video celebrating 50 years of doctoral fellowships, Rev. Dr. Gregory C. Ellison II, reminds us of the importance of the work of scholars of color. He states that in 1968, “we needed scholars of color to live boldly in that moment.” The images in the video remind us of the many events of that year: the death of Rev. Dr. Martin Luther King Jr., Juan Carlos and Tommie Smith lifting their black-gloved fists at the Olympics in Mexico, and César Chávez leading the UFW and his first spiritual fast. During that same year, we remember there were only 18 doctoral students of color in religion.">
By: Patrick B. Reyes
April 02, 2019
In FTE’s video celebrating 50 years of doctoral fellowships, Rev. Dr. Gregory C. Ellison II, reminds us of the importance of the work of scholars of color. He states that in 1968, “we needed scholars of color to live boldly in that moment.” The images in the video remind us of the many events of that year: the death of Rev. Dr. Martin Luther King Jr., Juan Carlos and Tommie Smith lifting their black-gloved fists at the Olympics in Mexico, and César Chávez leading the UFW and his first spiritual fast. During that same year, we remember there were only 18 doctoral students of color in religion.
What he does not mention in that video is what came after was a series of important works that are now foundational for many of the fellows selected today. The foundations were laid just following 1968 for Latin American liberationists, Minjung theologies of the 1970s, womanists and mujerista theologies of the late 1970s and 1980s. The field now has a substantial theological academic corpus of material to stand on (though we always had the stories of ancestors streaming below the surface).
In some cases, this isb ody of work that lacked particular voices, namely those of women. From Alice Walker’s In Search of our Mother’s Garden, published in 1983, to Marcella Althaus Reid’s Indecent Theology published in 2000, the field was reminded again to write to, with, and for those who are not represented in theological discourse, going beyond class and race to include gender, sexuality, environmental, and a host of other intersecting realities.
This class of fellows is creating a body of work that is reminiscent of that post-1968 material that came out of a necessity for our histories and lives to be heard, seen, and valued. Drawing on the work of those foundational texts with the reminder to place increased focus on those most marginalized by systems and structures of power, this class of fellows are doing that field leading and ground-breaking work.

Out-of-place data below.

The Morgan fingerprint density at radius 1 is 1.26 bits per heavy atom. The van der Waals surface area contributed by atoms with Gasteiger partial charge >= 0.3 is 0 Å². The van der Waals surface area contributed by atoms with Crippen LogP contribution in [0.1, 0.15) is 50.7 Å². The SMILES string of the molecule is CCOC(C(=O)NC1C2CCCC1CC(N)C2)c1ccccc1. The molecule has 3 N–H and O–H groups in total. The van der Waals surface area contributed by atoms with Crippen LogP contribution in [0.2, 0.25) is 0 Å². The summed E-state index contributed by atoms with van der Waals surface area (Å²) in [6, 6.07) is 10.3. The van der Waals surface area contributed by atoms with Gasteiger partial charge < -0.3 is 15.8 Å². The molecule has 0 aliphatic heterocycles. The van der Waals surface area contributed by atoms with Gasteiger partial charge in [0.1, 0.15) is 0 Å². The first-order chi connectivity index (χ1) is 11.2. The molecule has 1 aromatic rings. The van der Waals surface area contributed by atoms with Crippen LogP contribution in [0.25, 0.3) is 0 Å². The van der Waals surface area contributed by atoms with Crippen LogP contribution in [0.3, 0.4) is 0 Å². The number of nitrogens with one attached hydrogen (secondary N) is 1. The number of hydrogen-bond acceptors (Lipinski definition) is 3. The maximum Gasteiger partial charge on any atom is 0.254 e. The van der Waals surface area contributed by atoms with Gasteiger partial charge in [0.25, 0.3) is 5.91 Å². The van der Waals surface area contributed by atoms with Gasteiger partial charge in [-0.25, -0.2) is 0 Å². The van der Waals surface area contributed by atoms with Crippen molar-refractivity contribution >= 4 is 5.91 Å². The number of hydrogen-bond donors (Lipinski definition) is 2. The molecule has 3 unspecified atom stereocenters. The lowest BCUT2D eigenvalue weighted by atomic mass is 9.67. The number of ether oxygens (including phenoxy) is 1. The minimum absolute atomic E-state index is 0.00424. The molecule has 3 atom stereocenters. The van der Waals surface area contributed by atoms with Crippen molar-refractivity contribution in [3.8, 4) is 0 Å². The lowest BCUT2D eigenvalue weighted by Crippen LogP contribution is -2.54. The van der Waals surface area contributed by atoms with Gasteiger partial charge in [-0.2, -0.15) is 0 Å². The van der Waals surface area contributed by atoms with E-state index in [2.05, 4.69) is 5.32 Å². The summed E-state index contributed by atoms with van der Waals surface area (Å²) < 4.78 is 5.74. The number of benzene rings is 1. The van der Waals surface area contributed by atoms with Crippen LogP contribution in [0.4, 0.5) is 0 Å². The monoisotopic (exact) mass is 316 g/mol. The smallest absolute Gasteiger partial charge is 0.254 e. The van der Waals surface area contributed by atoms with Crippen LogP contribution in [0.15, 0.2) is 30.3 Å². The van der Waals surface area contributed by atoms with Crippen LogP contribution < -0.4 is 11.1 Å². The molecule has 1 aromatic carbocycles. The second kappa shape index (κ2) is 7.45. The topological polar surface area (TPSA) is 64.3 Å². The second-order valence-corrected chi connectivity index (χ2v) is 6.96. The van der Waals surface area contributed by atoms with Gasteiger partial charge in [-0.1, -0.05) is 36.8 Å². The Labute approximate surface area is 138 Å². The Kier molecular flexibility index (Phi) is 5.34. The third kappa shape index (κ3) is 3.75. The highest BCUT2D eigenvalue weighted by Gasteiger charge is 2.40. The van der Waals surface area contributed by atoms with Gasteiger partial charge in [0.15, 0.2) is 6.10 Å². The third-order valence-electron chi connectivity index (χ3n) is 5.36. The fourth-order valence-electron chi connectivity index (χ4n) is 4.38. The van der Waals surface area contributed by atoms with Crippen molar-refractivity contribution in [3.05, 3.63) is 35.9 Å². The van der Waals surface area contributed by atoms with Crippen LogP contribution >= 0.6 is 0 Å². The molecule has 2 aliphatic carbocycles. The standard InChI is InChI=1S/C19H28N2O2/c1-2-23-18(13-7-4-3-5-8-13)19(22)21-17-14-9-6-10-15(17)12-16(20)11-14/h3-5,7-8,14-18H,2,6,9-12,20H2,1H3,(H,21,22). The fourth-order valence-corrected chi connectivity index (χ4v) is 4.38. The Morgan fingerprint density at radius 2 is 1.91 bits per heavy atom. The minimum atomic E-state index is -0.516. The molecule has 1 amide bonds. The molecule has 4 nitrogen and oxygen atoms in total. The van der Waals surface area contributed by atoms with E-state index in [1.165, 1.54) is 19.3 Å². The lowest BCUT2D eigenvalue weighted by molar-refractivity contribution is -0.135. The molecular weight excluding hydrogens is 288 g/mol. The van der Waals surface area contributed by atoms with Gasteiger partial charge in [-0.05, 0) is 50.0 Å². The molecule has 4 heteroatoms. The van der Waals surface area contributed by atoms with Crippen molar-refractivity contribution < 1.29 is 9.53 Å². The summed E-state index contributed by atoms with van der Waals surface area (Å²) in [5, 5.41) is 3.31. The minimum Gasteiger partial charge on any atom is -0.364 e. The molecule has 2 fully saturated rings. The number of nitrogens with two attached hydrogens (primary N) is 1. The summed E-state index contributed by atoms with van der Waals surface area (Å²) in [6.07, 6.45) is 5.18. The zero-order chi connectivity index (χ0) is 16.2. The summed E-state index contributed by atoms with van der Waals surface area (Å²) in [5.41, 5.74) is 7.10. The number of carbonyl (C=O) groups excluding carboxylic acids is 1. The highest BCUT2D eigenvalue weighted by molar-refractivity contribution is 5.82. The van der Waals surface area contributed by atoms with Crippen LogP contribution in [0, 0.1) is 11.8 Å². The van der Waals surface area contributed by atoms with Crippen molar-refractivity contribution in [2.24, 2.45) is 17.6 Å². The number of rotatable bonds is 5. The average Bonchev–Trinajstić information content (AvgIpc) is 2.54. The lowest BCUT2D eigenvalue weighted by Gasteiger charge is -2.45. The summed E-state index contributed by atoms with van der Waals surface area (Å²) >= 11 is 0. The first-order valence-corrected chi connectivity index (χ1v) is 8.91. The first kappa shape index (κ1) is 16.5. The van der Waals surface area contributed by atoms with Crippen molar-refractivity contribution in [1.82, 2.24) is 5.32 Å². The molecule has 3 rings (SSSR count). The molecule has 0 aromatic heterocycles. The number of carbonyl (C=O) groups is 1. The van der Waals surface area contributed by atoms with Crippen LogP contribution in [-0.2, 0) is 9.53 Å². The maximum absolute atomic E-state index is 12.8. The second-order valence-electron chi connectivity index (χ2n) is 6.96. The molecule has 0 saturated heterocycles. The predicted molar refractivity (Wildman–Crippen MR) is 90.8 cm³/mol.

Simeiqi He, for example, is exploring Catholic women in the People’s Republic of China and the “remembrance of women’s vital to the thriving of the Catholic Church…and the exposure of the patriarchal sin that has been deeply entrenched in both the Christian tradition and Chinese culture.” Kamilah Hall Sharp draws on the work of her advisor, mentor, and FTE alumni, Dr. Wil Gafney, exploring a postcolonial reading of the book of Esther because “there are ways for the church to offer more informed conversations about sexual abuse.” Nyle Fort’s academic work is literally a “matter of life and death” as his dissertation Makeshift: African American Mourning and the Politics of Black Life examines the “relationship between race, religion, and American politics, with a particular focus on African American mourning traditions.” Nicole Symmonds argues in Trafficking in God: Exploring the Intersection of Race, Religion, and Sexuality in Anti-Trafficking Interventions the “methods of outreach must be transformed to embrace a cultural competency that attends to the particular embodied experience and needs of women of color.”
This is just a sample of the 30 selected fellows, 21 of whom are women, and their work. FTE is proud to come alongside them and provide support for their work.
This class of fellows is clear that this work does not happen in isolation in academic libraries, but requires the input of the community both in and beyond the academy.
This is a class of fellows that is reminding the academy that there is a different way to do religious scholarship. It can happen in the community, and not in competition with their peers. It can happen with their communities of accountability and not extracting from marginalized communities. And more important, their work is responsive to the changing conditions for the most vulnerable, and not just a mirror image of the static text found in the Western theological and religious canon.
This class is dynamic and will impact future generations to come.
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